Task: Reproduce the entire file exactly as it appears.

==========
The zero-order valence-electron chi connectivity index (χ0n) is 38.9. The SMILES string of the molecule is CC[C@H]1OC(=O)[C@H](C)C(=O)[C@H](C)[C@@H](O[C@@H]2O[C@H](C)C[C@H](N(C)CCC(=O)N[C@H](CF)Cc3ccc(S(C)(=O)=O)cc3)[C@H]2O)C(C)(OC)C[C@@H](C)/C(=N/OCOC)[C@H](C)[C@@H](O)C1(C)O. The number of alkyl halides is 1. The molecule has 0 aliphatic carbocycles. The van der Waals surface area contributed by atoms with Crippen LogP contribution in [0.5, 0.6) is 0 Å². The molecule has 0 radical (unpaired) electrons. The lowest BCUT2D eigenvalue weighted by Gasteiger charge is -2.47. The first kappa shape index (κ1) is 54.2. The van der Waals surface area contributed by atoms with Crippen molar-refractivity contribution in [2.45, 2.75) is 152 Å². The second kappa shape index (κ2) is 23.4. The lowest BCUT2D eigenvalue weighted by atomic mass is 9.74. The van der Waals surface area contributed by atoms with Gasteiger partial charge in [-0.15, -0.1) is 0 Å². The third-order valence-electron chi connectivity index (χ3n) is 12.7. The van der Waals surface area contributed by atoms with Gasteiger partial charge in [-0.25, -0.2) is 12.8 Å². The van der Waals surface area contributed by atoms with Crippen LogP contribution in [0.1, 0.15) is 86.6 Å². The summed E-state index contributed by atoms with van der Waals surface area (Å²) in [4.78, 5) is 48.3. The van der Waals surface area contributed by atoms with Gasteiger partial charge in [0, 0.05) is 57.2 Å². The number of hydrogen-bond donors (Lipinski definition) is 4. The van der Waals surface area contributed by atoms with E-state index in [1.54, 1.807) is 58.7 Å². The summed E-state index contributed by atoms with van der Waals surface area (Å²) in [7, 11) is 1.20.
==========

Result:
The zero-order valence-electron chi connectivity index (χ0n) is 38.9. The SMILES string of the molecule is CC[C@H]1OC(=O)[C@H](C)C(=O)[C@H](C)[C@@H](O[C@@H]2O[C@H](C)C[C@H](N(C)CCC(=O)N[C@H](CF)Cc3ccc(S(C)(=O)=O)cc3)[C@H]2O)C(C)(OC)C[C@@H](C)/C(=N/OCOC)[C@H](C)[C@@H](O)C1(C)O. The number of alkyl halides is 1. The molecule has 0 aliphatic carbocycles. The van der Waals surface area contributed by atoms with Crippen LogP contribution in [0.5, 0.6) is 0 Å². The molecule has 0 radical (unpaired) electrons. The lowest BCUT2D eigenvalue weighted by Gasteiger charge is -2.47. The first kappa shape index (κ1) is 54.2. The van der Waals surface area contributed by atoms with Crippen molar-refractivity contribution in [2.45, 2.75) is 152 Å². The second kappa shape index (κ2) is 23.4. The lowest BCUT2D eigenvalue weighted by atomic mass is 9.74. The van der Waals surface area contributed by atoms with Gasteiger partial charge in [-0.15, -0.1) is 0 Å². The third-order valence-electron chi connectivity index (χ3n) is 12.7. The van der Waals surface area contributed by atoms with Gasteiger partial charge in [-0.25, -0.2) is 12.8 Å². The van der Waals surface area contributed by atoms with Crippen LogP contribution in [0.1, 0.15) is 86.6 Å². The summed E-state index contributed by atoms with van der Waals surface area (Å²) in [4.78, 5) is 48.3. The van der Waals surface area contributed by atoms with Gasteiger partial charge in [0, 0.05) is 57.2 Å². The number of hydrogen-bond donors (Lipinski definition) is 4. The van der Waals surface area contributed by atoms with E-state index in [1.54, 1.807) is 58.7 Å². The summed E-state index contributed by atoms with van der Waals surface area (Å²) in [7, 11) is 1.20.